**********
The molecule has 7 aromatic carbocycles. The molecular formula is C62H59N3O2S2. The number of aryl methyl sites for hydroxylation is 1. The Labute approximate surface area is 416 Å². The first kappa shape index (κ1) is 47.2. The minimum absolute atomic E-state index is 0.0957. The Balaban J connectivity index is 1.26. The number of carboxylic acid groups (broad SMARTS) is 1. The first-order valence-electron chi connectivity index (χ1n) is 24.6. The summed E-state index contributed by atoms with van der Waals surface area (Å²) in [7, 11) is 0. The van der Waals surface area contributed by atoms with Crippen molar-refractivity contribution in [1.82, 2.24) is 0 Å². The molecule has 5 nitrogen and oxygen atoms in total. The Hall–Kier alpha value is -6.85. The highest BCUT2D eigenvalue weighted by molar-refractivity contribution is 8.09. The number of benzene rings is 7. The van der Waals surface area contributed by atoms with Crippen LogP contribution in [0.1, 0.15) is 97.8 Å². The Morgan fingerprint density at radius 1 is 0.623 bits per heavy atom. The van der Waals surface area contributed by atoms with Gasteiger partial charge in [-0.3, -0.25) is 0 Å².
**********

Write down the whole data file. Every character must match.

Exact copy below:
The molecule has 7 aromatic carbocycles. The molecular formula is C62H59N3O2S2. The number of aryl methyl sites for hydroxylation is 1. The Labute approximate surface area is 416 Å². The first kappa shape index (κ1) is 47.2. The minimum absolute atomic E-state index is 0.0957. The Balaban J connectivity index is 1.26. The number of carboxylic acid groups (broad SMARTS) is 1. The first-order valence-electron chi connectivity index (χ1n) is 24.6. The summed E-state index contributed by atoms with van der Waals surface area (Å²) in [7, 11) is 0. The van der Waals surface area contributed by atoms with Crippen molar-refractivity contribution in [1.82, 2.24) is 0 Å². The molecule has 5 nitrogen and oxygen atoms in total. The Hall–Kier alpha value is -6.85. The highest BCUT2D eigenvalue weighted by molar-refractivity contribution is 8.09. The number of benzene rings is 7. The van der Waals surface area contributed by atoms with Crippen LogP contribution in [0.1, 0.15) is 97.8 Å². The Morgan fingerprint density at radius 1 is 0.623 bits per heavy atom. The van der Waals surface area contributed by atoms with Gasteiger partial charge in [-0.3, -0.25) is 0 Å².